selected group. A score in the 99th percentile, for example, is equal to or
higher than all but 1% of the comparison group’s.

98 99 98 99 98 99 98 99 98 99 98 99
District Grade Reading Math Language Spelling Science Soc. Sci.
Anaheim 7 13 15 25 29 20 26 15 19 22 26 21 25
Union 8 16 18 27 30 20 23 15 17 21 26 24 27
High 9 9 13 26 34 21 28 — — 22 26 21 26
10 7 10 25 30 12 16 — — 21 25 17 18
11 9 14 23 33 15 22 — — 19 24 28 32
Buena 2 21 29 22 38 19 32 23 35 — — — —
Park 3 10 22 17 41 17 34 19 37 — — — —
4 14 16 14 22 23 28 15 21 — — — —
5 11 20 16 32 18 30 15 26 — — — —
6 14 24 21 39 21 33 14 27 — — — —
7 10 21 23 32 18 31 14 26 — — — —
8 10 18 19 29 16 25 14 9 — — — —
Cypress 2 59 58 61 63 61 60 73 68 — — — —
3 35 51 47 70 46 69 52 66 — — — —
4 30 47 41 57 43 63 42 61 — — — —
5 23 53 40 67 36 66 31 64 — — — —
6 23 53 39 72 45 64 26 67 — — — —
Fountain 2 43 57 62 76 57 67 50 71 — — — —
Valley 3 34 42 58 65 43 54 50 60 — — — —
4 39 47 51 62 50 60 52 58 — — — —
5 30 47 51 66 43 63 46 65 — — — —
6 25 44 57 65 41 53 32 48 — — — —
7 19 32 51 67 30 47 25 37 — — — —
8 23 29 39 52 28 39 19 23 — — — —
Fullerton 9 10 11 33 34 24 25 — — 26 27 25 24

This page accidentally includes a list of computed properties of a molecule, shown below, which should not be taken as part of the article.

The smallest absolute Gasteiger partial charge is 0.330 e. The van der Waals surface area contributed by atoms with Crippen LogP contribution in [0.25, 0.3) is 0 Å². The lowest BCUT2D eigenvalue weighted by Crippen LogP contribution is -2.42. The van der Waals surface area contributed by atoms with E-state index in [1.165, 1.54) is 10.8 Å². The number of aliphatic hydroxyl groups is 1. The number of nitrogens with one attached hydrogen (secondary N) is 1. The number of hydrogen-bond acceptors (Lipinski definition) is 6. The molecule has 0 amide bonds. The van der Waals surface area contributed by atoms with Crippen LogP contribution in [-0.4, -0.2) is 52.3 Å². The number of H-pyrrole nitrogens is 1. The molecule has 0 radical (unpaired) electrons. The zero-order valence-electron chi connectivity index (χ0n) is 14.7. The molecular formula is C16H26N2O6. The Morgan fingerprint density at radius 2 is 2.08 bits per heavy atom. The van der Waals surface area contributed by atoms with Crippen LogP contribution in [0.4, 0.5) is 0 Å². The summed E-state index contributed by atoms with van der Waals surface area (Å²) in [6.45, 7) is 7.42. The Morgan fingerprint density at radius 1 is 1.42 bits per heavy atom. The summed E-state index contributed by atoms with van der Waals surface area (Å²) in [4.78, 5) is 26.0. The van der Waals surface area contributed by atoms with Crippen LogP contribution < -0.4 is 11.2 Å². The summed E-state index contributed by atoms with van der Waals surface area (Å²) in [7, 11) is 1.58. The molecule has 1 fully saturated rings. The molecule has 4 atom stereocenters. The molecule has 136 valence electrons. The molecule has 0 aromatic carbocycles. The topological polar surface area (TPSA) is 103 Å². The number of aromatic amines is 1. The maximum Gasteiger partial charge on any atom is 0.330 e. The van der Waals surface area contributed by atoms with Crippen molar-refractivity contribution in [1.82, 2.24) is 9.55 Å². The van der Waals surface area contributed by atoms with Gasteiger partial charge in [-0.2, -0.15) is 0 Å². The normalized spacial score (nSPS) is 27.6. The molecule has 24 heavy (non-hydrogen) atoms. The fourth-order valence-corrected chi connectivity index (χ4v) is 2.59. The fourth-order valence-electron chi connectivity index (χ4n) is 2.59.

Joint Union 10 16 9 48 34 24 15 — — 36 26 28 18
High 11 16 15 41 44 26 28 — — 29 31 38 37
Magnolia 2 18 26 22 30 20 28 22 29 — — — —
3 12 22 16 32 18 29 21 34 — — — —
4 13 23 15 27 22 35 16 27 — — — —
5 12 23 17 30 20 30 18 31 — — — —
6 14 28 22 41 22 35 15 32 — — — —
Placentia- 2 24 25 28 40 28 28 28 26 — — — —
Yorba 3 19 19 32 32 27 26 25 26 — — — —
Linda 4 15 21 20 32 24 31 13 19 — — — —
Unified 5 13 19 18 32 22 28 17 22 — — — —
6 15 25 22 43 20 34 16 26 — — — —
7 12 25 23 38 18 34 13 26 — — — —
8 15 29 24 40 18 30 15 26 — — — —
9 11 20 26 46 26 39 — — 24 36 22 34
10 8 16 26 41 16 25 — — 20 32 17 28
11 10 22 30 49 21 35 — — 23 35 31 50
Tustin 2 23 26 32 37 25 30 26 32 — — — —
Unified 3 12 20 27 35 19 31 22 31 — — — —
4 12 17 18 27 24 30 13 21 — — — —
5 11 15 18 22 21 27 18 23 — — — —
6 17 21 24 28 22 29 18 25 — — — —
7 16 19 22 28 23 30 17 25 — — — —
8 20 24 24 28 24 30 16 20 — — — —
9 11 18 26 39 24 35 — — 23 30 25 32
10 9 13 28 31 12 20 — — 19 27 16 22
11 9 19 29 39 16 31 — — 20 28 22 40
Westminster 2 25 33 32 38 25 35 34 45 — — — —
3 17 22 32 41 23 31 31 44 — — — —
4 18 25 29 36 28 35 24 34 — — — —
5 15 26 24 41 24 40 24 40 — — — —
6 19 29 35 47 27 41 25 38 — — — —
7 13 28 32 50 26 44 23 39 — — — —
8 18 28 38 52 26 37 20 33 — — — —